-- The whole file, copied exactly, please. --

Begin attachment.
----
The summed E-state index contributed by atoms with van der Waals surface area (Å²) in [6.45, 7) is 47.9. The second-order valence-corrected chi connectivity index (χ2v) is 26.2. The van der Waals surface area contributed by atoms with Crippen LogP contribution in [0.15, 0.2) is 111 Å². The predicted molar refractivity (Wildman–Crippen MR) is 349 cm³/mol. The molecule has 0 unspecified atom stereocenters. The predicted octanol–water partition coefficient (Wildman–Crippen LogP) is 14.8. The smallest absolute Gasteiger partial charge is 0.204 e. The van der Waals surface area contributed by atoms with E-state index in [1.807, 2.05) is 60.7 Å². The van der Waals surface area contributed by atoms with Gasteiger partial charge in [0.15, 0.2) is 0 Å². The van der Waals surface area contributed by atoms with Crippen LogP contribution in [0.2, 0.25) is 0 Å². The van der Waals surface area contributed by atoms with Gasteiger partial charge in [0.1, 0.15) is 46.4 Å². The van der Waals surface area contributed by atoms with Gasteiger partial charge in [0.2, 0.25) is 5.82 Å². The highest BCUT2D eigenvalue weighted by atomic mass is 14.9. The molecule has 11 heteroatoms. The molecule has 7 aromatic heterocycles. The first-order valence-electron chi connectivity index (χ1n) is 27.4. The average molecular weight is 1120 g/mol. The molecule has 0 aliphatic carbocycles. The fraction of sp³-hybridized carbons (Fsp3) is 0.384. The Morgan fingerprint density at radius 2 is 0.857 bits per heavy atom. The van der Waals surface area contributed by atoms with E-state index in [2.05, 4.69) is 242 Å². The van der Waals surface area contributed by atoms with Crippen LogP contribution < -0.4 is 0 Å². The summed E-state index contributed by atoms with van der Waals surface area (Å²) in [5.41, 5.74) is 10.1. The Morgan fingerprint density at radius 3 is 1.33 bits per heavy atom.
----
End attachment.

The summed E-state index contributed by atoms with van der Waals surface area (Å²) in [6.45, 7) is 47.9. The second-order valence-corrected chi connectivity index (χ2v) is 26.2. The van der Waals surface area contributed by atoms with Crippen LogP contribution in [0.15, 0.2) is 111 Å². The predicted molar refractivity (Wildman–Crippen MR) is 349 cm³/mol. The molecule has 0 unspecified atom stereocenters. The predicted octanol–water partition coefficient (Wildman–Crippen LogP) is 14.8. The smallest absolute Gasteiger partial charge is 0.204 e. The van der Waals surface area contributed by atoms with E-state index in [1.807, 2.05) is 60.7 Å². The van der Waals surface area contributed by atoms with Gasteiger partial charge in [0.15, 0.2) is 0 Å². The van der Waals surface area contributed by atoms with Crippen LogP contribution in [0.2, 0.25) is 0 Å². The van der Waals surface area contributed by atoms with Gasteiger partial charge in [0.1, 0.15) is 46.4 Å². The van der Waals surface area contributed by atoms with Gasteiger partial charge in [0.2, 0.25) is 5.82 Å². The highest BCUT2D eigenvalue weighted by atomic mass is 14.9. The molecule has 11 heteroatoms. The molecule has 7 aromatic heterocycles. The first-order valence-electron chi connectivity index (χ1n) is 27.4. The average molecular weight is 1120 g/mol. The molecule has 0 aliphatic carbocycles. The fraction of sp³-hybridized carbons (Fsp3) is 0.384. The Morgan fingerprint density at radius 2 is 0.857 bits per heavy atom. The van der Waals surface area contributed by atoms with E-state index in [2.05, 4.69) is 242 Å². The van der Waals surface area contributed by atoms with Crippen LogP contribution < -0.4 is 0 Å². The summed E-state index contributed by atoms with van der Waals surface area (Å²) in [5.41, 5.74) is 10.1. The Morgan fingerprint density at radius 3 is 1.33 bits per heavy atom.